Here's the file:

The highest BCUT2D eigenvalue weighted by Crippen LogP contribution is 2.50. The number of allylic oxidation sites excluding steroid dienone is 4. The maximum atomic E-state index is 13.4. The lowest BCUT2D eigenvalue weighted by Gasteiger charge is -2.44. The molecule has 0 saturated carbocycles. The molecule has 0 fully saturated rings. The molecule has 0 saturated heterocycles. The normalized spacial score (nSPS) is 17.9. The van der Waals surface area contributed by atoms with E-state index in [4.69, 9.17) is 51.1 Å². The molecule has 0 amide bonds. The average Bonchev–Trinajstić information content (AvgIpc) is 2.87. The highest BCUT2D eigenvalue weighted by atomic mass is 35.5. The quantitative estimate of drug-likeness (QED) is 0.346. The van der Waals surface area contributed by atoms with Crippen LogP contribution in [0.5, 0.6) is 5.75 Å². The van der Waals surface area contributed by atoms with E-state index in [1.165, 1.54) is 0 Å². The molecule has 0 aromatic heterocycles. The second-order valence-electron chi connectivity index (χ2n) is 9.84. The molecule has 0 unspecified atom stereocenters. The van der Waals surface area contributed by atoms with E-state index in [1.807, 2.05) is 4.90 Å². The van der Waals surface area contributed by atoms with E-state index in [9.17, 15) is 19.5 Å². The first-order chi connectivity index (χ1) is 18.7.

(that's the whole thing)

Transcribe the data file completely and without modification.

The highest BCUT2D eigenvalue weighted by Crippen LogP contribution is 2.50. The number of allylic oxidation sites excluding steroid dienone is 4. The maximum atomic E-state index is 13.4. The lowest BCUT2D eigenvalue weighted by Gasteiger charge is -2.44. The molecule has 0 saturated carbocycles. The molecule has 0 fully saturated rings. The molecule has 0 saturated heterocycles. The normalized spacial score (nSPS) is 17.9. The van der Waals surface area contributed by atoms with E-state index in [4.69, 9.17) is 51.1 Å². The molecule has 0 amide bonds. The average Bonchev–Trinajstić information content (AvgIpc) is 2.87. The highest BCUT2D eigenvalue weighted by atomic mass is 35.5. The quantitative estimate of drug-likeness (QED) is 0.346. The van der Waals surface area contributed by atoms with Crippen LogP contribution in [0.5, 0.6) is 5.75 Å². The van der Waals surface area contributed by atoms with E-state index in [1.165, 1.54) is 0 Å². The molecule has 0 aromatic heterocycles. The second-order valence-electron chi connectivity index (χ2n) is 9.84. The molecule has 0 unspecified atom stereocenters. The van der Waals surface area contributed by atoms with E-state index in [1.807, 2.05) is 4.90 Å². The van der Waals surface area contributed by atoms with E-state index in [9.17, 15) is 19.5 Å². The first-order chi connectivity index (χ1) is 18.7.